For instance, if you ask Siri for the nearest restaurant in Oslo, it will give you results based on your location in Norway.
Furthermore, Siri is also familiar with local landmarks, and popular local events, and can even respond to culturally specific commands and questions, offering a truly localized user experience.
This level of localization makes the product feel more personalized and user-friendly, leading to a better customer experience. This is a prime example of a localized product specifically tailored for the Nordic markets.
What is Localization in Advertising?
Localization in advertising is the process of adapting an ad campaign to fit better the culture, language, preferences, and market trends of a specific geographic region.
It goes beyond mere translation of text—it's about conveying the same brand message, value proposition, and emotional appeal that resonates with the local audience.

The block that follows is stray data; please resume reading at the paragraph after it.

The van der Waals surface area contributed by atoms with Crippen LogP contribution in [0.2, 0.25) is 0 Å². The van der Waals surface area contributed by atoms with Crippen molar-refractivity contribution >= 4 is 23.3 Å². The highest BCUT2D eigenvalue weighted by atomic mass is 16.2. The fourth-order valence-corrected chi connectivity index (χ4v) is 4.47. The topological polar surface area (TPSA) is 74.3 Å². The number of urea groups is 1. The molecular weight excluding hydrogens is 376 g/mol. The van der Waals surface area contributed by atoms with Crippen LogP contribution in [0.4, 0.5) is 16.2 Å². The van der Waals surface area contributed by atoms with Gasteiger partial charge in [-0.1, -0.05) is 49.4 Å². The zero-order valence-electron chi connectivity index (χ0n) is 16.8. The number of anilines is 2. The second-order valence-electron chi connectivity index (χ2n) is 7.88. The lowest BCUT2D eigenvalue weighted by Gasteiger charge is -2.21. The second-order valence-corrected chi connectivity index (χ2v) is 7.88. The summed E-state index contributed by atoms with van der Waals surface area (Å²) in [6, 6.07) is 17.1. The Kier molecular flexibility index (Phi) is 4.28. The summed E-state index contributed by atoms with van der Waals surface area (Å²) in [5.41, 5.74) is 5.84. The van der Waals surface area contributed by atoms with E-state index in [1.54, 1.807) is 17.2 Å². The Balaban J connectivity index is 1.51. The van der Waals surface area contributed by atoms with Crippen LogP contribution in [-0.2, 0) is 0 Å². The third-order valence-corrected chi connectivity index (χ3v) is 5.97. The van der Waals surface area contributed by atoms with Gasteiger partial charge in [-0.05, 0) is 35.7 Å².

This means adjusting every aspect of your advertisement to match the local market, including the imagery, colors, music, humor, and celebrities used. It also involves understanding local customs, traditions, taboos, and local regulations.
For example, a soft drink commercial in the U.S. might feature a celebrity baseball player to appeal to American audiences. However, in a country like Sweden where ice hockey is more popular, the ad might be localized to feature a famous ice hockey player instead.
Similarly, humor often needs to be localized because jokes that work well in one culture may not translate well or could even be seen as offensive in another.
What is Localization in Digital Marketing?
Localization in digital marketing is the practice of adapting your online marketing strategy and content to fit the language, culture, and consumer behaviors of a specific geographical market.
Like localization in traditional marketing, it's not just about translating text—it's about delivering a tailor-made digital experience for the target audience.
Here are some elements involved in localization in a digital marketing strategy:
1. Website Localization: This involves translating and adapting your website to the local language and cultural context. This might also include adjusting design elements, currency, date formats, and even altering content based on local preferences.